Marshmallow Pie – Spookie Daly Pride
Spookie Daly Pride is the kind of band that gives radio listeners the warm,
fuzzy feeling that they’ve discovered something new and different, but it
doesn’t turn them off with cold, distant hipness. The warm, inviting
acoustic glow of Marshmallow Pie could become a fan-fueled blaze if
the album gets significant airplay, and aside from industry politics,
there’s no reason it shouldn’t. Spookie Daly’s soulful growl comes from the
same free-spirited merry-maker mugging as Dr. John’s, and the band’s New
Orleans rag-funk is mixed up with just enough goofball eccentricity to plug
itself in to dorm rooms across the country.
Even the few tracks that seem to plod along at first eventually creep into
the hidden corner of the mind where songs become the soundtrack to your day.
The opener, "Karma Thunderbolt," kicks off with a big, shadowy beat, but
cheery carousel organs chime in and place the Pride’s tongue firmly in its
cheek. Daly’s low-end rumble may prod some listeners into Crash Test
Dummies comparisons, but the rest of the album has a good bit more soul than
that. "Pleasure Appointment" and "Goin’ To See the Governor" have sharp
enough hooks to cut through their somewhat contrived lyrics, which still
have a certain white bread charm.
While most of even the average tracks on Marshmallow Pie are
frighteningly infectious, the good ones have the potential for an epidemic.
The lazy funk of "Marshmallow Pie" will further fuel Dr. John comparisons
with its slow, sweaty Bourbon Street strut, and the bouncy keyboards and
bittersweet melody of Holy Rubbertramps" are irresistible, even if you
can’t understand what the hell Daly’s singing about. Bare bones drums and
gritty guitar riffs drive the edgy, rush-hour groove of "The Bump," which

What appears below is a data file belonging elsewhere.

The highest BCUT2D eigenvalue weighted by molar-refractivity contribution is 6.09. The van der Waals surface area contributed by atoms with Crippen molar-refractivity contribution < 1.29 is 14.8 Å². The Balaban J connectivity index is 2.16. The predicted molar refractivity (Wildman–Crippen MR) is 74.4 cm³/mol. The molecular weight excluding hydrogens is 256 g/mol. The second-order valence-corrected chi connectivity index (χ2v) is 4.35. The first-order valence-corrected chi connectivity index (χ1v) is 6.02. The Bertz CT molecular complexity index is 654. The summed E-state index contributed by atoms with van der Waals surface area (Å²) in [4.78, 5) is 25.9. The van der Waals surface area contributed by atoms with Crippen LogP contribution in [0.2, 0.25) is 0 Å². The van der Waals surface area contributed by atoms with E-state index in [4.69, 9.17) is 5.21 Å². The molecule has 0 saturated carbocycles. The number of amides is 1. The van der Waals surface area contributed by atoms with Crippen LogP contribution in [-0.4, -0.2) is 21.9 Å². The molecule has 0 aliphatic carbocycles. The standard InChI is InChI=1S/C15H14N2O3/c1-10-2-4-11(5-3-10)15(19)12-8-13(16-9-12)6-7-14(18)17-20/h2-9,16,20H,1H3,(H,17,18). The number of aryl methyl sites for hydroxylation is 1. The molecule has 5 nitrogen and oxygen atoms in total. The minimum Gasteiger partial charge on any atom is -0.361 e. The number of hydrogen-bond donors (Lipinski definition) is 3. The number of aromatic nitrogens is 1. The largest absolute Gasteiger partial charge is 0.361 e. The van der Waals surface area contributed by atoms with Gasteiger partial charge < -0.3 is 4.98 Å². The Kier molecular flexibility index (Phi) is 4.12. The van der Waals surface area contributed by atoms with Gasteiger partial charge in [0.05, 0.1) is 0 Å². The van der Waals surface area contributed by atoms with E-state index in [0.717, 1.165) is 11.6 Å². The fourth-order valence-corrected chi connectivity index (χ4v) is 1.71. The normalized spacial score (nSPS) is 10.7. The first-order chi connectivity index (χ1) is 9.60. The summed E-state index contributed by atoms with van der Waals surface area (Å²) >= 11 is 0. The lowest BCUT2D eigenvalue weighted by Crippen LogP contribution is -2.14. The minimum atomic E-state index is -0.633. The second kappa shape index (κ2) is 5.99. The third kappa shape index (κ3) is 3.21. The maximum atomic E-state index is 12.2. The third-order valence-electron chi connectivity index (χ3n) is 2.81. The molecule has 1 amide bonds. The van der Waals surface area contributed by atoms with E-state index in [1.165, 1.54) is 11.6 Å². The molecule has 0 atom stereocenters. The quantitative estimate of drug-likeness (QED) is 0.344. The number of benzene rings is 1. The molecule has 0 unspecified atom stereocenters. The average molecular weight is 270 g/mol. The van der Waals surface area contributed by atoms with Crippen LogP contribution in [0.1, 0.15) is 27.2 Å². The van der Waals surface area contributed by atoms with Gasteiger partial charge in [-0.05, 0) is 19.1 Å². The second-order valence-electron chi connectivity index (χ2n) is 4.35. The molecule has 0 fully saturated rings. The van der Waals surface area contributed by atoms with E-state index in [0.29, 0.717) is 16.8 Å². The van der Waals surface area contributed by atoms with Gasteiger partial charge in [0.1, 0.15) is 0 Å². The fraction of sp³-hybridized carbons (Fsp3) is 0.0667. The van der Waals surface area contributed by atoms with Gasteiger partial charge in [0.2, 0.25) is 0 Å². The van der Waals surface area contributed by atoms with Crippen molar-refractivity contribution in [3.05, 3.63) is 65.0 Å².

would be right at home on a Chili Peppers record, and "Happy Happy" and
"Birthday Song" could both be huge singles. "Happy Happy" is more of a
stoner Bill Of Rights than the sickeningly cheerful summer camp anthem one
might expect from the title, and Birthday Song" could well be the biggest,
um, birthday song since the Beatles. If it ever hits the radio, you’ll never
hear the end of it.
You might not want to, either. Marshmallow Pie is just eclectic
enough to appeal to more adventurous listeners, but its warm, acoustic pop
sound is what will win Spookie Daly Pride its most dedicated fans. Rock
snobs might consider it the same old contrived attempt at ethnic integration
by a bunch of frat-boy types, but the average listener will hear in Spookie
Daly Pride the same thing they heard in the Barenaked Ladies and G. Love &
Special Sauce. Marshmallow Pie is pop music at its goofy, unself-conscious
best, and fun is the only thing Spookie Daly Pride takes all that seriously.
They are a perfect match for a starved audience whose only fun lately has
been the manufactured, plastic drone of focus group beats and pitch-adjusted
teenage whines that still have yet to go away. Real, genuine fun, it seems,
is finally making a comeback, and Spookie Daly Pride could well lead the